These colliding trends mean that the world must learn to produce more rice – and to do it with less land, less water and less labor. That means devising more efficient and profitable production systems that are resilient to climate change and contribute less to it. This is exactly the challenge EDF and its partners have taken up in India, a country where roughly 500 million of the world’s 2.3 billion people in small-scale farming families live and earn $2 – $4 a day.

Rice farming releases greenhouse gasses more potent than carbon

When organic material decays without oxygen, as it does in water-logged rice paddies, soil microbes generate methane, a greenhouse gas with 25 times more warming potential than CO2. In India, rice methane emission account for about 10% of the nation’s total greenhouse gas (GHG) emissions.

Lately there is growing awareness that when rice is grown under dryer and aerated conditions, nitrous oxide emissions from rice can be as (or even more) significant as methane emissions. Nitrous oxide has about 300 times more warming potential than CO2. It has not yet been estimated what percentage of nitrous oxide emissions in India, or for that matter other rice growing regions in Asia, come from rice cultivation.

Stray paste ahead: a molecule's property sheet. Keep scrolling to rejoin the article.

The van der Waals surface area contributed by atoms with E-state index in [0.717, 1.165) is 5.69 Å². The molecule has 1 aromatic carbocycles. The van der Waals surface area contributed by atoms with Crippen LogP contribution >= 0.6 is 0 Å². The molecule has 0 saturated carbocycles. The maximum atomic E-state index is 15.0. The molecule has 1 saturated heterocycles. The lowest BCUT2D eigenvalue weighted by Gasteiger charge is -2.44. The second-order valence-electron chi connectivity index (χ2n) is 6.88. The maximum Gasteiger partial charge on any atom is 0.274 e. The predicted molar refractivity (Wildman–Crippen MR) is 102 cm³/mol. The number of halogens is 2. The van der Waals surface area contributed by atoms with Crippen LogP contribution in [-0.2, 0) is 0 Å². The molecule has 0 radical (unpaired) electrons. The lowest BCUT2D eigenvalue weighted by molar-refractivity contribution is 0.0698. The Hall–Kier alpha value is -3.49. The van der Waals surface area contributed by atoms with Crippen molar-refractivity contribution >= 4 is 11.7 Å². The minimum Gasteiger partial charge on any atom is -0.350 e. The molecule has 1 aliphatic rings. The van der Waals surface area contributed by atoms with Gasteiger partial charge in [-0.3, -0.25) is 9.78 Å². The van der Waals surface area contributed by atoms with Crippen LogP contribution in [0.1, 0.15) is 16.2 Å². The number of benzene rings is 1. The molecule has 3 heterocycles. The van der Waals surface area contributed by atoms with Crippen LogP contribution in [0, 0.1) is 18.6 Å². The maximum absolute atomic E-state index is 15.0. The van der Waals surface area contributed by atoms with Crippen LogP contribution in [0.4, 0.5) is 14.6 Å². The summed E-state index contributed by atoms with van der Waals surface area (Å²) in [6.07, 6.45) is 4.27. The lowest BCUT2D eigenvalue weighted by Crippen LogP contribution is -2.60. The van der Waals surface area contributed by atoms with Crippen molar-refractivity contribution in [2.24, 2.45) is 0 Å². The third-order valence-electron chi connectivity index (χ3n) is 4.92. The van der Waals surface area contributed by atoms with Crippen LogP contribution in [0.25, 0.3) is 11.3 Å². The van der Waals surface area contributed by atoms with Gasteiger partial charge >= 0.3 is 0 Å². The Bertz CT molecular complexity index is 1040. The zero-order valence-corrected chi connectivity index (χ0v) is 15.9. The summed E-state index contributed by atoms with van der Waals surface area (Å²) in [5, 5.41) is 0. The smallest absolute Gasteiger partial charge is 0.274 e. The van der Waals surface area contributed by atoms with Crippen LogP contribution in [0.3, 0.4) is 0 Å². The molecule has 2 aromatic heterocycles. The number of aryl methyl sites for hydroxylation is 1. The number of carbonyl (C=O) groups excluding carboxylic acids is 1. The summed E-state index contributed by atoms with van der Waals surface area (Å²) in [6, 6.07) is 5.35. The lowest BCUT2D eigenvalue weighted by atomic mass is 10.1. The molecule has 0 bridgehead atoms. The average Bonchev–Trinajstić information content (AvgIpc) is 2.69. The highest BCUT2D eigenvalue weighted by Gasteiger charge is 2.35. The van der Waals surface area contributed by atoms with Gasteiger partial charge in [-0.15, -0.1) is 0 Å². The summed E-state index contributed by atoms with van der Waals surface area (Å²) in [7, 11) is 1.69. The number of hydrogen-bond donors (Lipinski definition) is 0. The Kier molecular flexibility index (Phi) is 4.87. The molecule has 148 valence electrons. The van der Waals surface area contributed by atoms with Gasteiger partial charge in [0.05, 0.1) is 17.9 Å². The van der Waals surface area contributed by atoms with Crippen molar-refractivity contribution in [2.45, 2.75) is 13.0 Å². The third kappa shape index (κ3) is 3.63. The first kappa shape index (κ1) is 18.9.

Partnering with NGOs in India yields a promising future

The rice farmers in South India are working with non-governmental organizations that are part of a broad coalition called the Fair Climate Network. EDF’s science team is working with these NGOs to develop an environmentally sustainable and economically profitable way to farm rice that will increase climate resilience and decrease GHG emissions.

With our partners, we are developing rice farming practices that change water, fertilizer and organic matter management such that GHG emissions go down as rice yield and farm profitability stay stable or go up. Our partners are working with thousands of rice farmers to record all the farm level data (methods of tilling and weeding, types of fertilizer used, amount of water used and harvest yields) necessary to understand the economic and environmental impacts of their work.